NaBloPoMo – Day 9 – Independence Pass On The Continental Divide – 12,095 Feet Above Sea Level

Herb’s Blog, Herbdate 22558 – 871

Here’s the haps:

The last time I had tried to embed a map in a post I wound up having problems with everyone being able to see it. I’m going to try it again because if you look at the hairpin turns and the mountainous terrain you will understand the kind of slow drive we took to go to Aspen, Colorado from Colorado Springs, Colorado. I was kind of surprised that Google Maps would not plot the drive but then I realized that this road, Colorado Highway 82, is closed from October to May. I used Bing Maps, which allowed me to future date my search, and the computer says that from Colorado Springs to Maroon Bells Welcome Center is 160 miles, 3 hours and 45 minutes. It actually takes at least 5 or more hours. The worst part is getting to the top of the pass because the road goes every which way and you cannot drive at even close to the posted limit of 35 mph. This is because of the terrain.

My son stopped early in the morning and picked up a couple of hitchhikers(Grab the little slider arrow to switch between two pics.):

I like this “Image Compare” block. The slider is kind of neat.

I’m sorry we did not get more pictures of the road itself but we were trying to drive and it required some concentration and focus. While there were guard rails for the most part there were stretches that had none. Eventually, we came to the top of the pass. Surprised by snow and ice in July in North America? It is quite a lot colder in the mountains the higher up you go.

The first travelers over Independence Pass came from the east because most of western Colorado was Indian territory until the relocation of the White River Utes in 1881. Prospectors from the Leadville area explored the Roaring Fork Valley in the 1870s but the first records of travel over the Pass come from 1879, when prospectors found gold near the Independence Ghost Town. Mining fueled the development of a toll road over the Pass and mineral development thrived for a number of years until the ore played out. The road fell into disrepair until the State of Colorado designated State Highway 82 over the pass in the 1920s and rebuilt the road on its current alignment. Remnants of the original road and the way stations that serviced it can still be found alongside the current highway. Ruins of old mines and cabins are scattered throughout the woods and valleys of the Pass.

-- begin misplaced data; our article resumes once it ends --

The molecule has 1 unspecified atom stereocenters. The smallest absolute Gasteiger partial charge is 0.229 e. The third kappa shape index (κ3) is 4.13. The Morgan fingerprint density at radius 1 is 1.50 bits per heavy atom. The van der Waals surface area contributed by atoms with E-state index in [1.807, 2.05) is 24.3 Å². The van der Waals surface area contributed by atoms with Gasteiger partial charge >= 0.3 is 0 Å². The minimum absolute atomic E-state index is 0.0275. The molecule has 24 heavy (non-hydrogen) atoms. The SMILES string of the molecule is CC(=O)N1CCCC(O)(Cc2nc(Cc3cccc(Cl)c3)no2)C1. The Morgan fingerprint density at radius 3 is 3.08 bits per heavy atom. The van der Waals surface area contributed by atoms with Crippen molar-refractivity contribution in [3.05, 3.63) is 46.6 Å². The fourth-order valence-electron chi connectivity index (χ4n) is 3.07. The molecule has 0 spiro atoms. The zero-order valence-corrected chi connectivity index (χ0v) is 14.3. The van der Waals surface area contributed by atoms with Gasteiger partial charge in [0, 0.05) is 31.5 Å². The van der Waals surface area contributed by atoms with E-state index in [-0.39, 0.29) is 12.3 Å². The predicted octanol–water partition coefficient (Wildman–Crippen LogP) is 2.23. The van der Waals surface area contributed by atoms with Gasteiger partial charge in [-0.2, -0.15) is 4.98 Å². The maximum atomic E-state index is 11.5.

The highest point on the road. 12,095 feet. This is the highest paved road crossing the Continental Divide. Water from the west side drains into the Pacific and the east side drains into the Atlantic. To the east is the Pike-San Isabel National Forest and to the west is White River National Forest.

There are hiking trails, paved and dirt, all over here with informational plaques all around, if you are looking for a real Colorado Rocky Mountain High.

Tomorrow: The Bells, The Bells…but sorry, no tintinnabulation.


  1. Looks like a great place to visit….in warmer weather. The snow really hangs on up on the divide. We hiked the divide in late July in Banff and just missed a late season snow fall. Thanks for sharing Herb. Allan

  2. I googled tintinnabulation and it is really a word. How beautiful. And the last picture looks like a crater of a volcano, isn’t it? Or probably I am just imagining things. Your trip is so exciting. And please drive slowly even in those places with railings, which are probably just props. If something happens, those railings can’t do much. Be careful and your fans are waiting for all the beautiful pictures you can get.

    • It wasn’t really a crater but it was a depression full of snow. This took place in 2019 so I know I must have survived the drive, lol.

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